Streaming and covid-19 boosted anime’s global popularity


AT FIRST REVIEWS doubted that “Demon Slayer: Mugen Train”, which hit US theaters in April, could replicate the success it has achieved in its Japanese home market. The animated feature is set in early 20th-century Japan, an unrelated era for non-Japanese viewers. Defying the odds, the film grossed $ 19.5 million in its opening weekend, breaking the US box office record for a first foreign language film.

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For most of its history, “anime” was little known outside of Japan. “Astro Boy”, a TV 1963 series that sparked the anime’s first boom, and subsequent hits like “Doraemon” and “Gundam,” were watched primarily by otaku (geeks). The cheesy connotations limited their home appeal. The titles that made their way to the West from the 1970s were also aimed at a niche audience.

Now, gushes Muto Takashi, who runs Dentsu Japanimation Studio, “anime is no longer a subculture; it is a major culture. In 2019, the cartoon-related income of TV, streaming and gaming rights, live entertainment, movie tickets and merchandise sales reached 2.5 billion yen ($ 24 billion). Just under half came from overseas, where the anime market has almost quintupled in size over the past decade. Figures for the pandemic year are scarce but are almost certainly higher. Netflix claims that more than 100 million households around the world streamed at least one of its anime titles in 2020, which is 50% more than the year before. These were in the streaming service’s daily top ten list in nearly 100 countries last year.

Netflix and its competitors, such as Hulu and Amazon Prime Video, have exposed global audiences to a vast library of Japanese anime. The pandemic, which has put many live shoots on ice, has further increased the anime’s appeal to streamers. Animated films are also relatively inexpensive to make. Sudo Tadashi, an anime critic, estimates that an anime show on Netflix costs around 30 to 50 million yen ($ 275,000 to $ 459,000) per episode, a pittance next to the $ 13 million reported for “The Crown”.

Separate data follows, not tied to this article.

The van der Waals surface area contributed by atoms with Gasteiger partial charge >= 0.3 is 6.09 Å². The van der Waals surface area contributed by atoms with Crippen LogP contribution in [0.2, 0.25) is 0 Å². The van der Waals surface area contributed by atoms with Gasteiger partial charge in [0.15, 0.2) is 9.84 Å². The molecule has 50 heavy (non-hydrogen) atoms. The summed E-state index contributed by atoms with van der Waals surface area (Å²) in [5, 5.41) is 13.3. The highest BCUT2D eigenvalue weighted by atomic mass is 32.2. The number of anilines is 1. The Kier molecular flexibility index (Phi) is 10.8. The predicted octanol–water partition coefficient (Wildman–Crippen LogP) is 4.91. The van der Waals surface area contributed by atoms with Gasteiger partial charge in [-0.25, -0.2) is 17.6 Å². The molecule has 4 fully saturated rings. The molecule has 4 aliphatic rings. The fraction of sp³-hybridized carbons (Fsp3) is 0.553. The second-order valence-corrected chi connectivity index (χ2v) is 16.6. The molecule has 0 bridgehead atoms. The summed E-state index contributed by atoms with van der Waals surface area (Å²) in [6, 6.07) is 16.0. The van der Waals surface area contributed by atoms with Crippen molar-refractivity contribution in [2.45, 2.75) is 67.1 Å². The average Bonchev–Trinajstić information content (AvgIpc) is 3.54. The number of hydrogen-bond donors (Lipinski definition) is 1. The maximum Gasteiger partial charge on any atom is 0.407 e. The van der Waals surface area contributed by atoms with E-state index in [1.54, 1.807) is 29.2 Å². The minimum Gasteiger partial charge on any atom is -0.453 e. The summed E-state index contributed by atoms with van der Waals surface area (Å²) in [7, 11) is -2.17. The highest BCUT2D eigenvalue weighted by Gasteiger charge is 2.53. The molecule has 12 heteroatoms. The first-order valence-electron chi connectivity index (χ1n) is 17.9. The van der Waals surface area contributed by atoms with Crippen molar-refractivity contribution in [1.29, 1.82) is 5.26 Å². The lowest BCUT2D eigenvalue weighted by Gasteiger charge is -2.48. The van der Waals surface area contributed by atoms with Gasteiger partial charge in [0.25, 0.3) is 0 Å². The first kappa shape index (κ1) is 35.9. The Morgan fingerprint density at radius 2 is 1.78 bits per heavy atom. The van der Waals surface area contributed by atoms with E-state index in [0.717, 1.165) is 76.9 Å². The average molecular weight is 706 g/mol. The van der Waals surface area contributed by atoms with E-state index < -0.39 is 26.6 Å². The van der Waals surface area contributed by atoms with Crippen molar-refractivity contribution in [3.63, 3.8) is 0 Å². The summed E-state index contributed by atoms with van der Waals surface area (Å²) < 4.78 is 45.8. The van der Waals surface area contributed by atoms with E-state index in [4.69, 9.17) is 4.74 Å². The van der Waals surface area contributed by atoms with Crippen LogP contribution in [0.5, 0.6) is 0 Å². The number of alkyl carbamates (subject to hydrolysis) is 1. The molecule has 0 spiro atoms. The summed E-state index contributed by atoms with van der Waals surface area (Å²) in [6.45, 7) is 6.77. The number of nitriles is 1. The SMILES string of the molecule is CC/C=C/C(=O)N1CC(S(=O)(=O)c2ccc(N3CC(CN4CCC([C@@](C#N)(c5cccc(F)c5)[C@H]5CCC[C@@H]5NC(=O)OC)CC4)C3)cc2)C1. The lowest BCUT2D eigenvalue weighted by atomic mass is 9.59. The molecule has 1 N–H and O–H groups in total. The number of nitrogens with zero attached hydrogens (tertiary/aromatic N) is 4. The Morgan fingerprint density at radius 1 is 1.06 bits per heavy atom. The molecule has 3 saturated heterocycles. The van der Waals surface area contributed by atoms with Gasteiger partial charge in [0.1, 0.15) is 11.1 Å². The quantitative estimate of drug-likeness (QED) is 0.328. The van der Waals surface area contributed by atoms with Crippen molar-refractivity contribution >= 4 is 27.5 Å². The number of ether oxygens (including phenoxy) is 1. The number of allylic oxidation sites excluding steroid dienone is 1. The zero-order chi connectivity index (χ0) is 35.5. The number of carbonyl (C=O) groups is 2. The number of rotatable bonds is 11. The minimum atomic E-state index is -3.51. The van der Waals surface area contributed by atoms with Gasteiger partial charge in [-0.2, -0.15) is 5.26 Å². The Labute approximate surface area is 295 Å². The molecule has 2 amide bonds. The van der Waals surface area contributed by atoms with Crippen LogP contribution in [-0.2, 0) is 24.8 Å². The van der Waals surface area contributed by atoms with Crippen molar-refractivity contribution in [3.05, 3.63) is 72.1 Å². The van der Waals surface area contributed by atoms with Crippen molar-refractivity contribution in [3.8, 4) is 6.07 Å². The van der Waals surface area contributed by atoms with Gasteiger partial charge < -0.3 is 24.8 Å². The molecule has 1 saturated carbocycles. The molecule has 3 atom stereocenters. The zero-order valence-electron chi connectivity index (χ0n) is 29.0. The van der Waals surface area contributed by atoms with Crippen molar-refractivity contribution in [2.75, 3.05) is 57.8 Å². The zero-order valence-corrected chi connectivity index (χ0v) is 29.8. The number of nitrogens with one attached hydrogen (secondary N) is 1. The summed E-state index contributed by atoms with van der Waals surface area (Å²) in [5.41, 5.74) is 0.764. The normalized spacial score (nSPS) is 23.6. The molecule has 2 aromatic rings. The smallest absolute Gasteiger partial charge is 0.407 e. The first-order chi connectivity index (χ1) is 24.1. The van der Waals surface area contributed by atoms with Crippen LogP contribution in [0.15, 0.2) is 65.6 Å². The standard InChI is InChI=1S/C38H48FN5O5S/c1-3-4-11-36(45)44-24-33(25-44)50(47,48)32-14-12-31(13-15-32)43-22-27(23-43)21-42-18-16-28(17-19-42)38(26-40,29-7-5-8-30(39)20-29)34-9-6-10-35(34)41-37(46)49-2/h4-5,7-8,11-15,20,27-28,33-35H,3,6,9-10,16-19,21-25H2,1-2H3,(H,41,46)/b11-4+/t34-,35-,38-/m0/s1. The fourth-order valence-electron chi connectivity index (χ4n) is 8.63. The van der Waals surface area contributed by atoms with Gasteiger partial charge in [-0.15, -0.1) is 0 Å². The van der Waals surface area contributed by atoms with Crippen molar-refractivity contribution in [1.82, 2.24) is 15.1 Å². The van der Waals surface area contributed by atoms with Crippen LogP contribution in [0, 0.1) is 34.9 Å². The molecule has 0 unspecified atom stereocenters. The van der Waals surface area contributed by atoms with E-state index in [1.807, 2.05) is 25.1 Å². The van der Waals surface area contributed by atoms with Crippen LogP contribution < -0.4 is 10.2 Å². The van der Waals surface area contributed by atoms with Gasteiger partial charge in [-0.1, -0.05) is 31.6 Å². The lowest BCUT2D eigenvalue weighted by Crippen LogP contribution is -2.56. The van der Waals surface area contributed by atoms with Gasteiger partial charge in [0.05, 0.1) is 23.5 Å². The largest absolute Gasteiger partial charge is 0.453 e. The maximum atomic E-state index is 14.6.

Netflix has acquired the distribution rights for 21 films produced by the famous Studio Ghibli in around 190 countries (excluding America, Canada and, ironically, Japan). It also creates its own animated content. In March, the company announced that it would release 40 new anime titles this year, nearly double the number released in 2020. It also signed production agreements with nine anime studios. Last year, Sony, an electronics group with a large entertainment arm, offered to pay $ 1.2 billion for Crunchyroll, which began selling pirated anime content before going legal in 2009 and to be acquired in 2018 by AT&T, an American telecoms giant. Crunchyroll, which now has 100 million registered anime fans worldwide, is a rare example of a specialist David holding his place in a world dominated by generalist Goliaths like Netflix and Disney.

An obstacle to further growth can be flesh and blood. “The industry has struggled to train animators,” says Iwaki Ayaka of the Tokyo-based company MIND Studio. The declining domestic talent pool may find it difficult to meet growing demand. Good news for the animators, whose historically stingy salaries are likely to increase. For anime fans around the world, not so much.

This article appeared in the Business section of the print edition under the headline “Feeling Lively”

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